A permanent endowment generally refers to a particular class of property owned by a charity or other non-profit institution which cannot be converted into funds for operating or other purposes. Whether in the form of cash and similar assets, or functional assets like buildings and real estate, endowments are generally large gifts to non-profits. The giver of an endowment often specifies the uses to which the gift may be put, and documents governing the endowment are usually drawn up for that purpose. A permanent endowment is given to an institution with the proviso that it cannot be sold or otherwise liquidated, and the institution only has access to some or all of the income it generates. In many cases, the documents establishing a permanent endowment will also regulate how any income produced by the endowment may be used.
One of the most typical kinds of permanent endowment is an investment, where an amount of capital is invested and the income it produces is to be used for the charity’s purpose, sometimes further restricted by the establishing document. Many schools have permanent endowments whose income can be used only for providing scholarships, for example, or for making capital improvements. Medical schools and hospitals may be endowed with gifts that specify that the income generated be used to promote only certain kinds of research. Some investment permanent endowments also specify that a portion of the earnings be reinvested and made permanent, as a safeguard against future financial uncertainty.
Another type of permanent endowment is called a functional permanent endowment. When the asset involved is real estate, it cannot be converted to cash or other assets, but any income it generates may be used by the charity, again within the limits of the establishing document. For example, a charity may be endowed with an apartment complex or a meeting hall. If the endowment is intended to be permanent, neither the structure nor the land it sits on may be sold, but the rental income generated may be used by the charity, again in accordance with any further instructions in the establishing documents.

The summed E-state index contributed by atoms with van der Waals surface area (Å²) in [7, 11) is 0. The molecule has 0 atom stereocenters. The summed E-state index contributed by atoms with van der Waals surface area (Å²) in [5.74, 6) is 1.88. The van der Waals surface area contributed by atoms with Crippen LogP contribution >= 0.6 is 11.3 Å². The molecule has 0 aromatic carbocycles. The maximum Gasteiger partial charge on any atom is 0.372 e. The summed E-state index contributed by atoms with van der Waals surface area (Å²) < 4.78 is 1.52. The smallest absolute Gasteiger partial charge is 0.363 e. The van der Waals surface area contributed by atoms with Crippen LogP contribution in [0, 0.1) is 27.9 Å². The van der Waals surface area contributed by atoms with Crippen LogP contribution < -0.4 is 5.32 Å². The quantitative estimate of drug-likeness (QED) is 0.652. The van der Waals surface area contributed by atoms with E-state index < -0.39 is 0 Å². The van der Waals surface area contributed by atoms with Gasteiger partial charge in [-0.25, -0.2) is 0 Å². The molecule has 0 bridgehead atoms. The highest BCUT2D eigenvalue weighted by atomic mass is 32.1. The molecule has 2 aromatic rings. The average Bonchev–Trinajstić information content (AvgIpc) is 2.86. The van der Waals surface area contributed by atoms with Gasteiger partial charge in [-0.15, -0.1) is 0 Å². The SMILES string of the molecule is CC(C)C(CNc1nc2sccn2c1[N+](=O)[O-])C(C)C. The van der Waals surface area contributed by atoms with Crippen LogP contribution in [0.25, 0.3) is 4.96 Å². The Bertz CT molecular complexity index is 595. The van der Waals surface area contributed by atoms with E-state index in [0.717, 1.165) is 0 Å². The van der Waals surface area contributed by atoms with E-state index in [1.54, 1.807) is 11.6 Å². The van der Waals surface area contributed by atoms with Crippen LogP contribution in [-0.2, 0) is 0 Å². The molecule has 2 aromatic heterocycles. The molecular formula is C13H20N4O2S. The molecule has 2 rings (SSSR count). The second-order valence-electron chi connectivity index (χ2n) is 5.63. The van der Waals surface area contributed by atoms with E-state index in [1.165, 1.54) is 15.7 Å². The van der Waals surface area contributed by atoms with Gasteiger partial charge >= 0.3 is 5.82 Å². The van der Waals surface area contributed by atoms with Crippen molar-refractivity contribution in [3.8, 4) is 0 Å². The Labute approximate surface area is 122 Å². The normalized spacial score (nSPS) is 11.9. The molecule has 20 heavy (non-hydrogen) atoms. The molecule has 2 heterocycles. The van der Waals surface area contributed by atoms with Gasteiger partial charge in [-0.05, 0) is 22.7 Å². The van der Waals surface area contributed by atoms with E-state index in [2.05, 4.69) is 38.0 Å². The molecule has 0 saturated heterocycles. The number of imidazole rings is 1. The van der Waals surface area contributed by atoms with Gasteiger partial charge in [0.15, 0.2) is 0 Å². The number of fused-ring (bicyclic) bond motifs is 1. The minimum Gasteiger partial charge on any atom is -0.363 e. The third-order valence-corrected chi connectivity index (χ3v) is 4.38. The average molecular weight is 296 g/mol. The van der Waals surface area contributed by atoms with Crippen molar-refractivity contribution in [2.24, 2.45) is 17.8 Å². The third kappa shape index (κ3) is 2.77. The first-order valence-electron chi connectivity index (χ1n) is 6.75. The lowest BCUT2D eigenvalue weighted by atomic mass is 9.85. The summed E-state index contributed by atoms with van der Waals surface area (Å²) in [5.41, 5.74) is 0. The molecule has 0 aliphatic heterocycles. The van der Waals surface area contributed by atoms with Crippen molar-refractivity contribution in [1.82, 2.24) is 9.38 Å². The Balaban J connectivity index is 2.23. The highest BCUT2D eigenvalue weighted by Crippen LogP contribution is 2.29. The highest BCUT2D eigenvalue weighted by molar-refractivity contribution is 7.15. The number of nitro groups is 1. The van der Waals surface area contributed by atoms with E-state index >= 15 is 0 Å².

There are conditions under which permanent endowments may lose their permanence. The least difficult way for this to happen is when the establishing document itself specifies those conditions. For instance, the documents governing the use of a permanent endowment established to fund research into a cure for a disease might stipulate that the endowment’s assets could be sold once that cure has been discovered. If the endowment is a building, the establishing document may permit its liquidation if it becomes functionally obsolete, such as a stable in an urban setting.
Endowments whose principal is left untouched and permitted to grow by virtue of the institution’s policy are not technically permanent endowments, although they’re treated as if they are. Strictly speaking, a permanent endowment prohibits the institution’s governing authority from selling or otherwise disposing of the assets that make up the endowment’s principal.